As shown in FIG. 1, the gas sensor arrangement 100 may be assembled as a complete module on a printed circuit board (PCB) 128. To mechanically fix the first half-shell 106 to the PCB 128, screws (not shown) are received in first half-shell mounting apertures 130, 132. The screws (not shown) are screwed into the PCB 128 to attach the first half-shell 106 thereto. Alternatively, a latching mechanism or the like may be used to attach the first half-shell 106 to the PCB 128. For fully automated assembly, the temperature sensor (not shown) and the radiation sources (not shown) could be arranged on the PCB 128 before the first half-shell 106 is attached thereto.

After the detector (not shown) and radiation sources (not shown) are fixed in the first half-shell 106, the second half-shell 112 is fitted over the first half-shell 106 in the direction indicated by the arrow 114 in FIG. 1. The second half-shell 112 may be securely fixed to the PCB 128 by screws (not shown) received in second half-shell mounting apertures 134, 136, 138 and 140, as shown in FIGS. 1 and 9-10. A peripheral seal 142 that comes into contact with the PCB 128 may be provided on the second half-shell 112 to prevent moisture, dust, and disruptive stray light from entering the housing.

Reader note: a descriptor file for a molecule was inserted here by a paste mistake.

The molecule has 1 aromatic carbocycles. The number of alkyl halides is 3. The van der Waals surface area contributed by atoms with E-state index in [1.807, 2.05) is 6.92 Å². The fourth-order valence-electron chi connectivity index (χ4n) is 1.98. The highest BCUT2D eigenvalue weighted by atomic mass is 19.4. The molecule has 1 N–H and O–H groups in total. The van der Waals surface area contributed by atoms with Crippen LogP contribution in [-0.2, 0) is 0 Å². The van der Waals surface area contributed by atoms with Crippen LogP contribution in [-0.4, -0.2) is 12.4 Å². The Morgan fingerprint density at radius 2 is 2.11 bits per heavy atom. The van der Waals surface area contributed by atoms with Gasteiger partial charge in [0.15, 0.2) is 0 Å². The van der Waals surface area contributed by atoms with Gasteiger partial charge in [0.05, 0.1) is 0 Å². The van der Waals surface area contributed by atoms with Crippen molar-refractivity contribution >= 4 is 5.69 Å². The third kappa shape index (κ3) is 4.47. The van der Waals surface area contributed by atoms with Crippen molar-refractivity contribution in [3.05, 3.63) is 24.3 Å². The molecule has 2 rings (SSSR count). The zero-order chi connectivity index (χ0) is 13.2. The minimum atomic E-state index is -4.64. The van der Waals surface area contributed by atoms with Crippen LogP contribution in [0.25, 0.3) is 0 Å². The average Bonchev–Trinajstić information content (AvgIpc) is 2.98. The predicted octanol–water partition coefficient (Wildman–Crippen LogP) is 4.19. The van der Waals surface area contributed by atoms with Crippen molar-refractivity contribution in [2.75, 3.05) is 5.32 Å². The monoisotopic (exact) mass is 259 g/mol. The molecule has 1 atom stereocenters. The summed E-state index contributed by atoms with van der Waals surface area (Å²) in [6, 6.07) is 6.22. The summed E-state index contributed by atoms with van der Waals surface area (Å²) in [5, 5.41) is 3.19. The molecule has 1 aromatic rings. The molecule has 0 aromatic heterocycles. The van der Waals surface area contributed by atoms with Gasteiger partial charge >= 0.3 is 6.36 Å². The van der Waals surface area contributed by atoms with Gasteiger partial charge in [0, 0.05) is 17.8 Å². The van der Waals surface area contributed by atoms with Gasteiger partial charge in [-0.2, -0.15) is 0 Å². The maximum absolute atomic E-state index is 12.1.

The geometric calculation of the concave mirrors 116, 118 will be discussed with reference to FIG. 11. As shown in FIG. 11, the radiation source (not shown) is arranged at point B for the best possible signal yield at the detector (not shown). The point B is in a vicinity of a focal point F of the concave mirror 116 and allows the radiation to be focused at point A, which corresponds to a position of the detector (not shown). The detector (not shown) has a detection surface (not shown) of about 1.5 millimeters squared. The concave mirror 116 has a center of curvature M and a radiation path angle 2α. Using the designations from FIG. 11, equations (1) and (2) apply:
1/f=1/g+1/b  (1)
f=R/2  (2)

If the equation (1) is inserted into the equation (2) with the values 21.75 millimeters for g and 1.61 millimeters for b, the following is obtained for a radius R of the concave mirror: